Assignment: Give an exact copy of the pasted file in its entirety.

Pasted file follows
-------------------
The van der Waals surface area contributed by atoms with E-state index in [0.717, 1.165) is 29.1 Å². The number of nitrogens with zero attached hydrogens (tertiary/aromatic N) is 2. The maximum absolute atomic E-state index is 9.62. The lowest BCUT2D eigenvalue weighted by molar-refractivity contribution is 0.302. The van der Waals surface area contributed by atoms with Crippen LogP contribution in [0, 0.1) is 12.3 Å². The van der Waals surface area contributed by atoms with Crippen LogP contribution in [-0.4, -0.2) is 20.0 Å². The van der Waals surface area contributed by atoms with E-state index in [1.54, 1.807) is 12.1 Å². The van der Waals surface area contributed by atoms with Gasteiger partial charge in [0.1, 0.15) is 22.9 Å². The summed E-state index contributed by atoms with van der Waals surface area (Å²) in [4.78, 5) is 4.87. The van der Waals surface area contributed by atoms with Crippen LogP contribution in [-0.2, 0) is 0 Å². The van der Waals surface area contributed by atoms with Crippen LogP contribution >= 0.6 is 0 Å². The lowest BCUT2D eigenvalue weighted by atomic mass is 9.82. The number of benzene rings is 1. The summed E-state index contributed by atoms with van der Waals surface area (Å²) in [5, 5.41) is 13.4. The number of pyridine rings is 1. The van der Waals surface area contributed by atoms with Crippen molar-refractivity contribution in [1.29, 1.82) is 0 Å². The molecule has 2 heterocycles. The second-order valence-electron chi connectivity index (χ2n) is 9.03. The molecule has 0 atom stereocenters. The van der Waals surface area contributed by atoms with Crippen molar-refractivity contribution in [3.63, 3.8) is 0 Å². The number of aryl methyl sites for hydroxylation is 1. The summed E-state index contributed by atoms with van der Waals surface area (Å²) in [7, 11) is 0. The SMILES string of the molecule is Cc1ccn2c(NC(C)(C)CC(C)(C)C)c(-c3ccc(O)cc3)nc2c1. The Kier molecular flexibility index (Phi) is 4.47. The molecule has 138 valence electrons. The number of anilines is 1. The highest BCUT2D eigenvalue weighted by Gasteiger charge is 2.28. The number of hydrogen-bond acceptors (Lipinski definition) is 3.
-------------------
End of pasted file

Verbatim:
The van der Waals surface area contributed by atoms with E-state index in [0.717, 1.165) is 29.1 Å². The number of nitrogens with zero attached hydrogens (tertiary/aromatic N) is 2. The maximum absolute atomic E-state index is 9.62. The lowest BCUT2D eigenvalue weighted by molar-refractivity contribution is 0.302. The van der Waals surface area contributed by atoms with Crippen LogP contribution in [0, 0.1) is 12.3 Å². The van der Waals surface area contributed by atoms with Crippen LogP contribution in [-0.4, -0.2) is 20.0 Å². The van der Waals surface area contributed by atoms with E-state index in [1.54, 1.807) is 12.1 Å². The van der Waals surface area contributed by atoms with Gasteiger partial charge in [0.1, 0.15) is 22.9 Å². The summed E-state index contributed by atoms with van der Waals surface area (Å²) in [4.78, 5) is 4.87. The van der Waals surface area contributed by atoms with Crippen LogP contribution in [-0.2, 0) is 0 Å². The van der Waals surface area contributed by atoms with Crippen LogP contribution >= 0.6 is 0 Å². The lowest BCUT2D eigenvalue weighted by atomic mass is 9.82. The number of benzene rings is 1. The summed E-state index contributed by atoms with van der Waals surface area (Å²) in [5, 5.41) is 13.4. The number of pyridine rings is 1. The van der Waals surface area contributed by atoms with Crippen molar-refractivity contribution in [1.29, 1.82) is 0 Å². The molecule has 2 heterocycles. The second-order valence-electron chi connectivity index (χ2n) is 9.03. The molecule has 0 atom stereocenters. The van der Waals surface area contributed by atoms with Crippen molar-refractivity contribution in [3.63, 3.8) is 0 Å². The number of aryl methyl sites for hydroxylation is 1. The summed E-state index contributed by atoms with van der Waals surface area (Å²) in [7, 11) is 0. The SMILES string of the molecule is Cc1ccn2c(NC(C)(C)CC(C)(C)C)c(-c3ccc(O)cc3)nc2c1. The Kier molecular flexibility index (Phi) is 4.47. The molecule has 138 valence electrons. The number of anilines is 1. The highest BCUT2D eigenvalue weighted by Gasteiger charge is 2.28. The number of hydrogen-bond acceptors (Lipinski definition) is 3.